“I realized you can figure out your own path, rather than just doing what everyone else does.”

While Ogunlesi was already operating in non-traditional fashion contexts, the pandemic shook things up further, forcing her to rely less on wholesale accounts and pivot the brand to direct- to-consumer sales. The designer kept herself busy by recording and releasing music informed by cyber-core and trap, also under the name Mowalowa. The two years Ogunlesi paused from working at a breakneck speed led to a moment of recali- bration. “Now I’m operating with what feels good for me,” she says. “I realized you can figure out your own path, rather than just doing what everyone else does.” People like Telfar Clemens have shown that, she adds, referencing the US designer’s approach that bridges art, music, and fashion, all while achieving commercial success.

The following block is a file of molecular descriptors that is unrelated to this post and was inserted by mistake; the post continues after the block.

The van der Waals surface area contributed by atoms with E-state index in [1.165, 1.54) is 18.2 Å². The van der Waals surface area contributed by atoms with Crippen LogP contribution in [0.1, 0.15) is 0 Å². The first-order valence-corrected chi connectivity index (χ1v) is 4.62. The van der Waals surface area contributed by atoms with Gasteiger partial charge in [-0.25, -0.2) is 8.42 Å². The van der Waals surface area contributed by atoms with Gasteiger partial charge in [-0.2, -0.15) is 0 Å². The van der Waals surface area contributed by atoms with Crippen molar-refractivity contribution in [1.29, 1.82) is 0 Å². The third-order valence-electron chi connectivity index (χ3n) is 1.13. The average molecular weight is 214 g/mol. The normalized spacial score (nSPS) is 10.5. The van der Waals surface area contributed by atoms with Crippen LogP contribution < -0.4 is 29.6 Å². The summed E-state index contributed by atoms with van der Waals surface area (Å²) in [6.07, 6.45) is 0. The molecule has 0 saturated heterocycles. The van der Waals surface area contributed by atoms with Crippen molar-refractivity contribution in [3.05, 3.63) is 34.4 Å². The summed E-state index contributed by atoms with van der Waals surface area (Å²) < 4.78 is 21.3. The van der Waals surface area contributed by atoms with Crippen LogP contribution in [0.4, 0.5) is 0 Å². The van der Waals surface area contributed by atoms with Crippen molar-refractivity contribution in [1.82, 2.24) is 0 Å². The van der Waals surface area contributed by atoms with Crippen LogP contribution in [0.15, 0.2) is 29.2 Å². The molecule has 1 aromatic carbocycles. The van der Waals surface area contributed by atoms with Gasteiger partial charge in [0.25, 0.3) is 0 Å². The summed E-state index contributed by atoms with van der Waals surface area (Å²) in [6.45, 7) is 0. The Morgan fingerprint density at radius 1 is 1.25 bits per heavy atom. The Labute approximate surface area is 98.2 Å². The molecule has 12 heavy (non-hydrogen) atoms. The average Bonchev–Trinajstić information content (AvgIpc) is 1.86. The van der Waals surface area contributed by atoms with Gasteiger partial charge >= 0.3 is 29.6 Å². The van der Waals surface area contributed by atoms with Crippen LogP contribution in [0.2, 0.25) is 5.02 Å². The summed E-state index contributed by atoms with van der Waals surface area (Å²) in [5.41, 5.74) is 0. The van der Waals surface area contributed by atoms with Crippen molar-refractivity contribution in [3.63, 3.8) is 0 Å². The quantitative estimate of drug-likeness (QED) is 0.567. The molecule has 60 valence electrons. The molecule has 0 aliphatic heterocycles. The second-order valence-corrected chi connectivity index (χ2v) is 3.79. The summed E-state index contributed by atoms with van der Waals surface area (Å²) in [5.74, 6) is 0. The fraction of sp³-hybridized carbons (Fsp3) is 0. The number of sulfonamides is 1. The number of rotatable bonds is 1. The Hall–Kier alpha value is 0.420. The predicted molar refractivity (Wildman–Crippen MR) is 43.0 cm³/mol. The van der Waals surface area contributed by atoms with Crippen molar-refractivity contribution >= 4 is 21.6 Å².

“The way I started my brand was not done in the stereotypical way of starting something. It just kind of birthed itself,” Ogunlesi explains. “The fashion calendar is important for any brand that’s managed to stay independent, but I think a lot of brands [that don’t follow it] have succeeded as well.” Instead, operating at her own pace now informs the way she collaborates with her team, something she learned from her time at YEEZY. “It was an ongoing development situation there,” she says. “Back then I was doing a lot of stuff by email. I realized I could work a lot faster by text, just cutting information barriers, and making things more fluid.”

Courtesy Of Mowalola